En contra de esa supuesta y maligna “conspiración”, tenemos el pleno reconocimiento (desde hace ya mucho) de las artistas en verdad valiosas: por ceñirnos a las letras, Jane Austen, Emily y Charlotte Brontë, George Eliot, Gaskell, Staël, Sévigné, Dickinson, Dinesen, Rebecca West, Vernon Lee, Jean Rhys, Flannery O’Connor, Janet Lewis, Ajmátova, Arendt, Penelope Fitzgerald, Anne Sexton, Elizabeth Bishop, en el plano del entretenimiento Agatha Christie y la Baronesa Orczy, Crompton y Blyton y centenares más; en España Pardo Bazán, Rosalía, Chacel, Laforet, Fortún, Rodoreda y tantas más. En realidad son legión las mujeres llenas de inteligencia y talento, a las cuales ninguna “conspiración” de varones ha estado interesada en ningunear. (Translation)
Controversy is on, of course, as told by another Spanish news site, El diario. We can't help but think of Charlotte Brontë disliking Jane Austen. Do you like the criticised author? Then why do you care what other writer's opinion of him/her is? It's just that - an opinion.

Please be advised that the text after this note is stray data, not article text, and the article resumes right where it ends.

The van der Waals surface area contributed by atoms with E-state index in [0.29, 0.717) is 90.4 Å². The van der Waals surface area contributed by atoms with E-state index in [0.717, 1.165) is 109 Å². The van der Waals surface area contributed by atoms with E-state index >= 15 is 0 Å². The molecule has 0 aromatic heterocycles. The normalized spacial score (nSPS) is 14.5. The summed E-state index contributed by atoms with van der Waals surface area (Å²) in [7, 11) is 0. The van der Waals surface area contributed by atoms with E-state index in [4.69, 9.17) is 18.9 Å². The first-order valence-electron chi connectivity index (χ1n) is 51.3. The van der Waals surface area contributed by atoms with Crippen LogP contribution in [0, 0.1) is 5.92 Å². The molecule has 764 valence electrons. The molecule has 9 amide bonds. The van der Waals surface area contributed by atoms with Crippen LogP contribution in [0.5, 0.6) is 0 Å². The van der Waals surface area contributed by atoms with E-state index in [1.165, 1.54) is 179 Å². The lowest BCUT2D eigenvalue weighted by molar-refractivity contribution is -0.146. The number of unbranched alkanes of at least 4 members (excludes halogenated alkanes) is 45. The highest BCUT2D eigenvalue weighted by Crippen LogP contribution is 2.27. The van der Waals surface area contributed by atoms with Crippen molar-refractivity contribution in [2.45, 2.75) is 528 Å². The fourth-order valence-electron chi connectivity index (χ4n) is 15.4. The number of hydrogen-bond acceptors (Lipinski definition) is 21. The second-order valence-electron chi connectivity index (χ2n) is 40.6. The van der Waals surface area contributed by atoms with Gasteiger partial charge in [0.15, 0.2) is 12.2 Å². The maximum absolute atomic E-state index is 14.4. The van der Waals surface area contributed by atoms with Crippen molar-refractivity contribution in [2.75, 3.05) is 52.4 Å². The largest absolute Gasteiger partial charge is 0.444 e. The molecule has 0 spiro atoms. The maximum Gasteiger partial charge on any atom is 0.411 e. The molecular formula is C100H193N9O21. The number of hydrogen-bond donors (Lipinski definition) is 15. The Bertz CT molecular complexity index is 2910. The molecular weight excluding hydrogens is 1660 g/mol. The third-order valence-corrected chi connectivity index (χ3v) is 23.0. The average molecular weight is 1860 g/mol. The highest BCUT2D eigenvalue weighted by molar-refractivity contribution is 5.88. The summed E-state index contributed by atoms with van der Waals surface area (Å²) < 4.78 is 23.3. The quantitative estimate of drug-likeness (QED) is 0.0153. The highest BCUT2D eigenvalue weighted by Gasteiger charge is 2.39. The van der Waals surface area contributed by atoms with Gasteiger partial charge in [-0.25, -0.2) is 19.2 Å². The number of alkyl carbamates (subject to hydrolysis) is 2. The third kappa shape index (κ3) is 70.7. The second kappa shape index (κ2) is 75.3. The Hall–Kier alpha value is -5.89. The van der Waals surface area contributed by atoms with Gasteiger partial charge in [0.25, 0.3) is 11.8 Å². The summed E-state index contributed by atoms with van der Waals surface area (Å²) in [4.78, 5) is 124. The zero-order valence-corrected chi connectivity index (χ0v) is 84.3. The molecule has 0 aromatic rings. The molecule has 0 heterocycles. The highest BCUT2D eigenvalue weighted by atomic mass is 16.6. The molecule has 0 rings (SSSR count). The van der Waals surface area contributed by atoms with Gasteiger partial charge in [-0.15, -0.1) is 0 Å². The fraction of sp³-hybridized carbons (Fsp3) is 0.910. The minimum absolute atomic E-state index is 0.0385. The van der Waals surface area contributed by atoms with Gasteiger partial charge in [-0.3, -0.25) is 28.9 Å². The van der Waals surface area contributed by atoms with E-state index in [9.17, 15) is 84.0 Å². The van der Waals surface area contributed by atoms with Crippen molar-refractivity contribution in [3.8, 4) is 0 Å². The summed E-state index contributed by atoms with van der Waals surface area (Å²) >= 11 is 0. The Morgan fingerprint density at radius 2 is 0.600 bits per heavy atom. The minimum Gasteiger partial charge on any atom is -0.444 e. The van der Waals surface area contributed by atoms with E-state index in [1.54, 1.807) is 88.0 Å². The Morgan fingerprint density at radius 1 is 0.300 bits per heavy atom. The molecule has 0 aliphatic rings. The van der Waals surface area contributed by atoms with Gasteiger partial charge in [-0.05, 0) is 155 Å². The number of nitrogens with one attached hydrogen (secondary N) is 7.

A columnist from China Daily recalls her mother picking Jane as her English name after Jane Eyre.  Rita Maria Martinez shares a video of her recent talk at Poetry at the Dali.

Finally, locals may be interested to know that Sunderland Echo is giving away two pairs of tickets to Sally Cookson's Jane Eyre at Theatre Royal Newcastle on Monday July 3rd.

* We we very tempted to name this post 'the boy who lived (unhappily)' as a tribute to Harry Potter, 'the boy who lived', who is 20 today, but in the end decided against it.

1 comment:

  1. We can also celebrate his reunion, from unrecognised Tate T10270 with NPG's disgraced 1444, 'formerly known as C. Bronte', sister Charlotte waiting 2 miles downstream. Most Bronte affectionados will recognise Branwell in T10270 (artist William Henry Hunt) instantly- and the concave eyebrow Leyland chose to show..(above). NPG's 1444 has new attachment. Hope all readers, especially fans of Branwell, get to see his lovely face at Tate, and discover the close fraternity of art and affection inspiring and encouraging the vulnerable teens. all, James